Chapter

Hemingway, the Left, and Key West

Dan Monroe

in Key West Hemingway

Published by University Press of Florida

Published in print August 2009 | ISBN: 9780813033556
Published online September 2011 | e-ISBN: 9780813038353 | DOI: http://dx.doi.org/10.5744/florida/9780813033556.003.0007
Hemingway, the Left, and Key West

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This chapter extends the previous chapter's argument by integrating Hemingway's brief and not wholly persuasive conversion to the radical Left in the mid-1930s into his disdain for Roosevelt's New Deal. During the Depression decade, critics, particularly those on the Left, savaged Hemingway for his alleged indifference to the social catastrophe proceeding around him. Yet Hemingway's work reflects an artist who, though primarily concerned with perfecting his craft and following his own vision, was not indifferent to events or necessarily reluctant to comment on them. His own traditional background and libertarian instincts prompted him to condemn the social welfare schemes of the New Deal, examples of which he witnessed in Key West.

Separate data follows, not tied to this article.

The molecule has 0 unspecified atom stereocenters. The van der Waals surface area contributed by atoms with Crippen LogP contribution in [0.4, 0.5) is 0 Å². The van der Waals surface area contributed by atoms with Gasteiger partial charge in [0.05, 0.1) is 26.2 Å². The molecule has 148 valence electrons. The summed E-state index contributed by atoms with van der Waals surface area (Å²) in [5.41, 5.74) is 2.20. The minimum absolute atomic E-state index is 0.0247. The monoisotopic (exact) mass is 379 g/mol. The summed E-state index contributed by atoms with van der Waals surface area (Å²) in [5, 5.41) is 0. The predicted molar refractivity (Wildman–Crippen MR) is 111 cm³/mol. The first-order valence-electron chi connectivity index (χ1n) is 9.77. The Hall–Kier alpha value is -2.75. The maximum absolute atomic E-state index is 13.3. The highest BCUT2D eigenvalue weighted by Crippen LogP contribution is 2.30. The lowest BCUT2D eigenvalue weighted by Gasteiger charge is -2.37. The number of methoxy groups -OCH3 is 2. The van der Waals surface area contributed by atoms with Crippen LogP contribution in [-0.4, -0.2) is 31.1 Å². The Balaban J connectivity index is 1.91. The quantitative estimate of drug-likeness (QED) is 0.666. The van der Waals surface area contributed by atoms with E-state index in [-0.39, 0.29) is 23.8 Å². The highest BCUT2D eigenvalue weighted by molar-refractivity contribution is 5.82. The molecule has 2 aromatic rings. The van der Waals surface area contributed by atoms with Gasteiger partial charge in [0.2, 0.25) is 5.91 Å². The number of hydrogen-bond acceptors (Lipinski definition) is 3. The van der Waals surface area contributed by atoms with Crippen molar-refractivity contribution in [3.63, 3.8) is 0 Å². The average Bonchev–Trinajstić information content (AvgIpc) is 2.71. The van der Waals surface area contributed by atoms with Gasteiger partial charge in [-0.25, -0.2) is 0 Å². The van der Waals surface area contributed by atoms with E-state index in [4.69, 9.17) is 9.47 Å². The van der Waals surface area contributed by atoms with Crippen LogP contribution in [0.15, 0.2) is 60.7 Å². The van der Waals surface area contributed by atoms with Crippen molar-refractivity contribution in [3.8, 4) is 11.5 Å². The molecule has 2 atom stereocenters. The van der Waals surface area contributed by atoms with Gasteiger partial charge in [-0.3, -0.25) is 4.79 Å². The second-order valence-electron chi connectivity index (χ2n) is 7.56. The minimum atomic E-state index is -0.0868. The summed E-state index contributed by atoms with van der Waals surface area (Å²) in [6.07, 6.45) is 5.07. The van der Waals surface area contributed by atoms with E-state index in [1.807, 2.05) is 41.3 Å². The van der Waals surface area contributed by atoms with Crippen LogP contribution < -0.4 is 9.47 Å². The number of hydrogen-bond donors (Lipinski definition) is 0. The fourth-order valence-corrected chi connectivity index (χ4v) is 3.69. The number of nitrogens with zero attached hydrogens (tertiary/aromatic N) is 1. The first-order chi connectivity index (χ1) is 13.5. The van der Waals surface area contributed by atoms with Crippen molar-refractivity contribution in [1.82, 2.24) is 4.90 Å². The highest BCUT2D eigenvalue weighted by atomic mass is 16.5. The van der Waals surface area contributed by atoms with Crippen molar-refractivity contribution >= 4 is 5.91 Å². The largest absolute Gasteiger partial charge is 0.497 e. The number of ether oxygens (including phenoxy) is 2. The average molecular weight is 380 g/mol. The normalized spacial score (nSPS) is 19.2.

Keywords: Ernest Hemingway; radical Left; Theodore Roosevelt; Depression; social welfare

Chapter.  5176 words.  Illustrated.

Subjects: Literary Studies (20th Century onwards)

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